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Yuyutsu (Sanskrit: युयुत्सु) in the Hindu epic Mahabharata was a son of Dhritarashtra with Sughada/Sauvali, his wife Gandhari's maid. He was the paternal half-sibling to Gandhari's children: Duryodhana and the rest of the 99 Kaurawa brothers and their sister Dushala. Eventually, he was the only son of Dhritarashtra who survived the Kurukshetra war.


The word yuyutsu is an adjective formed from the desiderative stem of the verb root "yudh" (fight, wage war), meaning "wishing to fight, bellicose." The Mahabharata cites the following other names for Yuyutsu- [1]

  • Dhārtarāstra (धार्तराष्ट्र) - son of Dhritarashtra
  • Kauravya (कौरव्य) - descendant of Kuru
  • Vaishyaputra (वैश्यपुत्र) - son of a Vaishya woman


Fearing problems with Gandhari's pregnancy which had continued for almost two years, Dhritrashtra had a child from Sughada, a woman from Vaishya Varna, who is lady in waiting to Gandhari. Yuyutsu was born at the same time as Duryodhana and Bhima and was elder to Dushasana, other Kauravas and Dussala. Thus, Dhritarashtra had 102 children.[2]

Righteous in the Kaurava camp[edit]

Yuyutsu is celebrated as a moral warrior who chose the path of righteousness, in spite of being born in circumstances that predisposed him to evil. He forwent his family bonds in order to side with dharma.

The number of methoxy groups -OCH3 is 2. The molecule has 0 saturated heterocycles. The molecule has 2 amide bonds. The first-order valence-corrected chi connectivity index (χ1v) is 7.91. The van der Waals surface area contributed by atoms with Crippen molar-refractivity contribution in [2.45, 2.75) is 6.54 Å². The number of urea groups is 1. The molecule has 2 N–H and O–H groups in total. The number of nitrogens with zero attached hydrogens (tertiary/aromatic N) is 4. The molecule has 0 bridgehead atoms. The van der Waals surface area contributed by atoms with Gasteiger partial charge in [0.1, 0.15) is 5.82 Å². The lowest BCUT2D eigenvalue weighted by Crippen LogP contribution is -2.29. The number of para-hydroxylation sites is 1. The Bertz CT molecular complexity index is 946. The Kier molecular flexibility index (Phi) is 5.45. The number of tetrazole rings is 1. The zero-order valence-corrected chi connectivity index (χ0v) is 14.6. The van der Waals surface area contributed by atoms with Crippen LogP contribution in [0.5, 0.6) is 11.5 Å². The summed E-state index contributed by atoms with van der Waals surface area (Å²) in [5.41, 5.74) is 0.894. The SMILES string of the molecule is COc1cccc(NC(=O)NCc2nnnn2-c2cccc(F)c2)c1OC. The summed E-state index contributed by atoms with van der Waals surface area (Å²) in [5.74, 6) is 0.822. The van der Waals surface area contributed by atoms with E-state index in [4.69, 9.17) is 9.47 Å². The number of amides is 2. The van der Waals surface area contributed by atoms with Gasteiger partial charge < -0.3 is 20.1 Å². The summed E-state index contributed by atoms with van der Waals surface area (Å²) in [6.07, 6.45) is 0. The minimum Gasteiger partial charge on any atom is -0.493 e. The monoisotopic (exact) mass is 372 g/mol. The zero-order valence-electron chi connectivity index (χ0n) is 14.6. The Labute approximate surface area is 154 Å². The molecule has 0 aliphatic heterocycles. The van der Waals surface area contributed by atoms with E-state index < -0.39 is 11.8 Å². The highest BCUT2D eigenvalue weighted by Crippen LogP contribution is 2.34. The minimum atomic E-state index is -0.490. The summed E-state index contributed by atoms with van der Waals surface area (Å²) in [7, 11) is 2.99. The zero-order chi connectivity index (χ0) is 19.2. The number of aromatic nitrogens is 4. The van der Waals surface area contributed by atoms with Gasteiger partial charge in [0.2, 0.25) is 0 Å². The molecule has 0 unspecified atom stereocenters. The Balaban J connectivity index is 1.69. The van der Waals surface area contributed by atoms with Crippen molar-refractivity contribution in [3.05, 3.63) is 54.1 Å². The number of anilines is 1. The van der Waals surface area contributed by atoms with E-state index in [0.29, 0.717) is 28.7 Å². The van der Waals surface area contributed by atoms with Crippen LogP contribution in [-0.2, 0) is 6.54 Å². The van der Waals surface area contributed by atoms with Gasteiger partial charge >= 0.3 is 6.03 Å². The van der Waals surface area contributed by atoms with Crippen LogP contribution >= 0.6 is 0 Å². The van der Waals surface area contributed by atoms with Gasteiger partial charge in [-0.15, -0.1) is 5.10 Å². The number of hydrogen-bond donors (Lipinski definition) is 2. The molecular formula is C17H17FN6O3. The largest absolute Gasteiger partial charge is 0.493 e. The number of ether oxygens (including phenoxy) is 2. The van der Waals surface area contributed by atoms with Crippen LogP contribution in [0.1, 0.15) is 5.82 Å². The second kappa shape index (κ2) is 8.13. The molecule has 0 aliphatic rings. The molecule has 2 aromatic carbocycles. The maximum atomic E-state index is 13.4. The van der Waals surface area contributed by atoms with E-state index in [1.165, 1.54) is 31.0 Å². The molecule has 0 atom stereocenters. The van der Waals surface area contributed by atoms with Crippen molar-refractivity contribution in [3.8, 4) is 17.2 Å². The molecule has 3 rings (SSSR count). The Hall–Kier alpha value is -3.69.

Also, Yuyutsu saved the life of Bhima by informing the Pandavas about Duryodhana's cunning schemes, which included poisoning water.[3][4]Both Yuyutsu and Vikarna abhorred Duryodhan's conspiracies and evil schemes; however, Vikarna stays loyal to the family and perishes in the war.[5]

During Kurukshetra War[edit]

Before the onset of the battle of Kurukshetra War between Kauravas and Pandavas, Yuyutsu shifts from Kauravas to the Pandava camp. Yuyutsu fought the battle on the side of the Pandavas. He was one among the 11 Maharathis (capable of fighting 720,000 warriors simultaneously) among the Kauravas. Yuyutsu was one among the eleven warriors to have survived the war.[6]

After the War[edit]

When the Pandavas decided to retire from the world at the start of the Kali Yuga and departure of Krishna, Yudhishthira gave the charge of supervising the kingdom to Yuyutsu while Parikshit was made the king[7][8]


  1. ^ Parmeshwaranand, Swami (2001). Encyclopaedic dictionary of Purāṇas (1st ed.). New Delhi: Sarup & Sons. ISBN 9788176252263.
  2. ^ Kapoor, edited by Subodh (2002). The Indian encyclopaedia : biographical, historical, religious, administrative, ethnological, commercial and scientific (1st ed.). New Delhi: Cosmo Publications. ISBN 9788177552577.CS1 maint: Extra text: authors list (link)
  3. ^ Menon, [translated by] Ramesh (2006). The Mahabharata : a modern rendering. New York: iUniverse, Inc. ISBN 9780595401871.
  4. ^ "Mahabharata Text".
  5. ^ Yuyutsu was one of the 11 who managed to survive the war
  6. ^ Buck, William. Mahabharata. p. 327. ISBN 9788120817197.
  7. ^ Parmeshwaranand, Swami (1 January 2001). Encyclopaedic Dictionary of Puranas. Sarup & Sons. ISBN 9788176252263.
  8. ^ Brodbeck, Simon Pearse (2009). The Mahābhārata patriline : gender, culture, and the royal hereditary. Farnham, England: Ashgate. ISBN 9780754667872.